Author(s): Anderson JE, Sansom S
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Abstract It is recommended that all pregnant women in the US receive an HIV test as early as possible during prenatal care to allow HIV-infected women to begin receiving anti-retroviral drugs when they most effectively prevent transmission. We analyzed interview data from a nationally-representative sample of pregnant women to examine the extent of HIV testing among pregnant women and the characteristics associated with testing, including access to healthcare. We used data from the combined 2001 and 2002 Behavioral Risk Factor Surveillance System, a nationally-representative telephone-based behavioral survey of adults, aggregated across all states to yield national estimates. Among 4,855 women pregnant at interview we looked at the percentages recently tested and never tested by major populations subgroups and assessed differences using chi-square tests and multiple logistic regression analysis. Pregnant women were tested at a much higher rate than other women of the same age - 54.1\% had been tested in the past year compared with 15.4\% of non-pregnant women. Categories of pregnant women that were more likely to never have been tested for HIV include those without a health plan or insurance (adjusted odds ratio (AOR): 1.6) and those without a personal doctor (AOR: 1.7). Women with knowledge of methods to prevent perinatal HIV transmission were less likely to have never been tested (AOR: 0.8). Attaining the recommended goal of universal prenatal testing will require attention to women without personal doctors or health insurance.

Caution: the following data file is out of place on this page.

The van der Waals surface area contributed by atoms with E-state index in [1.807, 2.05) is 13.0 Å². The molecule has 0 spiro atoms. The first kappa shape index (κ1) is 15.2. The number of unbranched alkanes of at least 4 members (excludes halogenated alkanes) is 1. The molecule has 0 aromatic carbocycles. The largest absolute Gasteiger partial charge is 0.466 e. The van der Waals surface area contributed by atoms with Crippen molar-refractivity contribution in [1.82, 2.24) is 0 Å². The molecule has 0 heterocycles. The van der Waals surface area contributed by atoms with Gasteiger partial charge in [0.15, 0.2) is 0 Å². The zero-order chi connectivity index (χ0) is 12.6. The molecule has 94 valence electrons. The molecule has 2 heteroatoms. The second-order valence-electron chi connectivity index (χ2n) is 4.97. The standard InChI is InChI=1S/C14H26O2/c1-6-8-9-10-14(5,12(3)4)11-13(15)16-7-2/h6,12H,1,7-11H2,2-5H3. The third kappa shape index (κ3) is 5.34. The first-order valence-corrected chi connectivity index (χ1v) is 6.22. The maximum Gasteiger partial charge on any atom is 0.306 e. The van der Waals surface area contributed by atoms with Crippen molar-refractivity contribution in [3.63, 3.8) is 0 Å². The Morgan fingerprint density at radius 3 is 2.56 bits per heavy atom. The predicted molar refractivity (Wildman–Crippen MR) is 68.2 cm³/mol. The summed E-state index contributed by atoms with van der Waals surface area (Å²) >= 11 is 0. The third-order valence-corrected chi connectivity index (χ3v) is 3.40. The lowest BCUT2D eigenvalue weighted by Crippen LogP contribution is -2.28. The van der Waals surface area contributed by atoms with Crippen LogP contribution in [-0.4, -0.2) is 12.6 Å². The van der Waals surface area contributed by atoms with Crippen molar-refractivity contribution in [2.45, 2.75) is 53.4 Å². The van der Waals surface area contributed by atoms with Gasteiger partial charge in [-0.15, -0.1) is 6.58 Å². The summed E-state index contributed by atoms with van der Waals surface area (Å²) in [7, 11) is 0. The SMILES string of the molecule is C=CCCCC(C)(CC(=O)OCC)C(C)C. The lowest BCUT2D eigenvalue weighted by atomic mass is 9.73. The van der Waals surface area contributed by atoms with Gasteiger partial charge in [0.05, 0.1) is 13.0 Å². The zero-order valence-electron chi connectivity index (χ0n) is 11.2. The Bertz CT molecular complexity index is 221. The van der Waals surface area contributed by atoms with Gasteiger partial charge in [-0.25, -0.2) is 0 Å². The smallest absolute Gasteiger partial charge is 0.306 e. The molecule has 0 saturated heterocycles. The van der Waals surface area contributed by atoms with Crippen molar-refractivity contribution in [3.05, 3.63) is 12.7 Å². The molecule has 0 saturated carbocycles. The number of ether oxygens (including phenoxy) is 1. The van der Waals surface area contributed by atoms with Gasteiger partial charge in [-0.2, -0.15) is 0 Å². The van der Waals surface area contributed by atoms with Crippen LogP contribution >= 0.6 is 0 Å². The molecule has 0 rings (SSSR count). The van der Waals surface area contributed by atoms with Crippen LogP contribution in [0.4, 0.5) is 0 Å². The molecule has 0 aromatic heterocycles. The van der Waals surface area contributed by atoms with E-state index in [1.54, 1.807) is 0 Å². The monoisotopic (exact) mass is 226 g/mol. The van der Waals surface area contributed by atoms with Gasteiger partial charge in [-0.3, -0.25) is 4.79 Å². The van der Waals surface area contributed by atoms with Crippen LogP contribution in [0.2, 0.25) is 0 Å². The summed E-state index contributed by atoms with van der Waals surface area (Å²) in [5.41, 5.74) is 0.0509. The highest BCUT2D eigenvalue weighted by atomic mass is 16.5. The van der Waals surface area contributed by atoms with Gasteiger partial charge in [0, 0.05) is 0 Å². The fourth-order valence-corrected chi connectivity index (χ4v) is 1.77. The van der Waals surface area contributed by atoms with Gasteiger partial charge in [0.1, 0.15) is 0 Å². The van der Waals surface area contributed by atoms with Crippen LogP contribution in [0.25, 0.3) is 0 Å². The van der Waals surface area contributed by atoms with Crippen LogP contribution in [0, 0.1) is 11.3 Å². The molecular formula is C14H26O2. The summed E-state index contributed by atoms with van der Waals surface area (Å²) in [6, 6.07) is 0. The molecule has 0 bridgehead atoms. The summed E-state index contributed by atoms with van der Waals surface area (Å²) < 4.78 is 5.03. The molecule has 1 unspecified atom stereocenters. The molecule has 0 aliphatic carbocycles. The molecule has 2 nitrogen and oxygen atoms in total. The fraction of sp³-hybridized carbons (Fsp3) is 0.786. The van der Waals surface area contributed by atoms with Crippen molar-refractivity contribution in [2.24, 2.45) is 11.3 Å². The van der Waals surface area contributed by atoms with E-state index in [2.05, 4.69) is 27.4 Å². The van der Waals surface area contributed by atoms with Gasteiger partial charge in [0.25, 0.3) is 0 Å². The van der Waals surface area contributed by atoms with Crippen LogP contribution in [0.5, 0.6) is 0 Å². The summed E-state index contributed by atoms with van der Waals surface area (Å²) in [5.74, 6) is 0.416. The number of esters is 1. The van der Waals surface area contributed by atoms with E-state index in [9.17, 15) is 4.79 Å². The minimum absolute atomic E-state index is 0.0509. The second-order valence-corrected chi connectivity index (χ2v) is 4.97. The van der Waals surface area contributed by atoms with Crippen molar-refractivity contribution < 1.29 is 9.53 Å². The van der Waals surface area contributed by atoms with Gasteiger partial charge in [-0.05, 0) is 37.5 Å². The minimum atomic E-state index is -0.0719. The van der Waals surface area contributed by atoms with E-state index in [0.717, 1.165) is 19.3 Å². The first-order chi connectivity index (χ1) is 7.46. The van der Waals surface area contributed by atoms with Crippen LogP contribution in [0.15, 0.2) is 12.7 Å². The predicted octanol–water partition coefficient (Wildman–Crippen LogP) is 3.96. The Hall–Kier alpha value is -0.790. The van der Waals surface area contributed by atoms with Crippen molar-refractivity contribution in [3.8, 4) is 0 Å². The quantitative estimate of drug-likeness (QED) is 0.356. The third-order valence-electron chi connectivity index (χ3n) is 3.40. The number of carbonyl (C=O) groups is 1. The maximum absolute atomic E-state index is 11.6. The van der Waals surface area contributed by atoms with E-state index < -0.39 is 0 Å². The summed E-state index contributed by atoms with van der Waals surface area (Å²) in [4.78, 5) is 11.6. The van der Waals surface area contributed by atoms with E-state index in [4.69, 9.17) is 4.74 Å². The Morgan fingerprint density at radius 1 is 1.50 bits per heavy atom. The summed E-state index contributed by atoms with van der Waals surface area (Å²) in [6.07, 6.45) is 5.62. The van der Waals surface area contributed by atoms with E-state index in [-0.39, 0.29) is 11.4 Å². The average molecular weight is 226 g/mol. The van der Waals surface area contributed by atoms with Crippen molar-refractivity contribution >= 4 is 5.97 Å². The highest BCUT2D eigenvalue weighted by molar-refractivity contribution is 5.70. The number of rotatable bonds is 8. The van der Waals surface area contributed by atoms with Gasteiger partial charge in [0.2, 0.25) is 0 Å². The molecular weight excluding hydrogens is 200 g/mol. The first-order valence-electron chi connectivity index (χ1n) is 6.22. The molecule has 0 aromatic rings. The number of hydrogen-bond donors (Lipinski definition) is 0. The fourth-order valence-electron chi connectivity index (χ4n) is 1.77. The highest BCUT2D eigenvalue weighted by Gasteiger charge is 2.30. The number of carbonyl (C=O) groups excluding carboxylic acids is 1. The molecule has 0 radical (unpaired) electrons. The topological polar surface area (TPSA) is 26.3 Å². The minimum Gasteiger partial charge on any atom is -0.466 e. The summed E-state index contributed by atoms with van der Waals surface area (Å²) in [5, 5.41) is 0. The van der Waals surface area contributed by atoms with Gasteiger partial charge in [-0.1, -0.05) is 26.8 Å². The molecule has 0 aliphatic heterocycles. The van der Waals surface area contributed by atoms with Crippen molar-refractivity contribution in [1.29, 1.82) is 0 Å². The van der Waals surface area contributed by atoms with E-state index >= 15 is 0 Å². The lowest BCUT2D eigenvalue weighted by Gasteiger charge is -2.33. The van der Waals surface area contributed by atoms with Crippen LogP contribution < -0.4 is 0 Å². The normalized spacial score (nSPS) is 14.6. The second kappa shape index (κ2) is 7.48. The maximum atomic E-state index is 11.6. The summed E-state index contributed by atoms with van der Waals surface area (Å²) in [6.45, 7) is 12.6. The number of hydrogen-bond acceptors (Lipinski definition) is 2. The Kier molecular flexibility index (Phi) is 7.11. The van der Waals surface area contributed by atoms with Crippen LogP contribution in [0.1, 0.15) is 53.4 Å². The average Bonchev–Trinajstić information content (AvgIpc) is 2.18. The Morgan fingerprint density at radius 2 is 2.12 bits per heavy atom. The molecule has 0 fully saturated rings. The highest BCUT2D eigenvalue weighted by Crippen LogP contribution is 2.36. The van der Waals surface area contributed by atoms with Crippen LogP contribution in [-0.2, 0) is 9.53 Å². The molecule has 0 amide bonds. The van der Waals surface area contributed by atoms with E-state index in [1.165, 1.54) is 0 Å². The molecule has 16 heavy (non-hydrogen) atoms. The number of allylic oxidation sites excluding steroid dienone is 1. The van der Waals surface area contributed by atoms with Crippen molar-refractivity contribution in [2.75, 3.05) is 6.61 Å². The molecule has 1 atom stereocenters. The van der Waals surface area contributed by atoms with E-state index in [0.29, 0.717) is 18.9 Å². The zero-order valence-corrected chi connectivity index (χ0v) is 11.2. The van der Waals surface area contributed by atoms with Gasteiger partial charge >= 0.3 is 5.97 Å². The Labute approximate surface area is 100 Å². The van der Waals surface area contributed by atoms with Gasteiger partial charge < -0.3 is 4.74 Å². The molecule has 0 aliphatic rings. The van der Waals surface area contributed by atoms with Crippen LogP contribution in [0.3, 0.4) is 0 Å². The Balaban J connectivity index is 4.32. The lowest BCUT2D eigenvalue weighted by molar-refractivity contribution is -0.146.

This article was published in AIDS Care
and referenced in Journal of AIDS & Clinical Research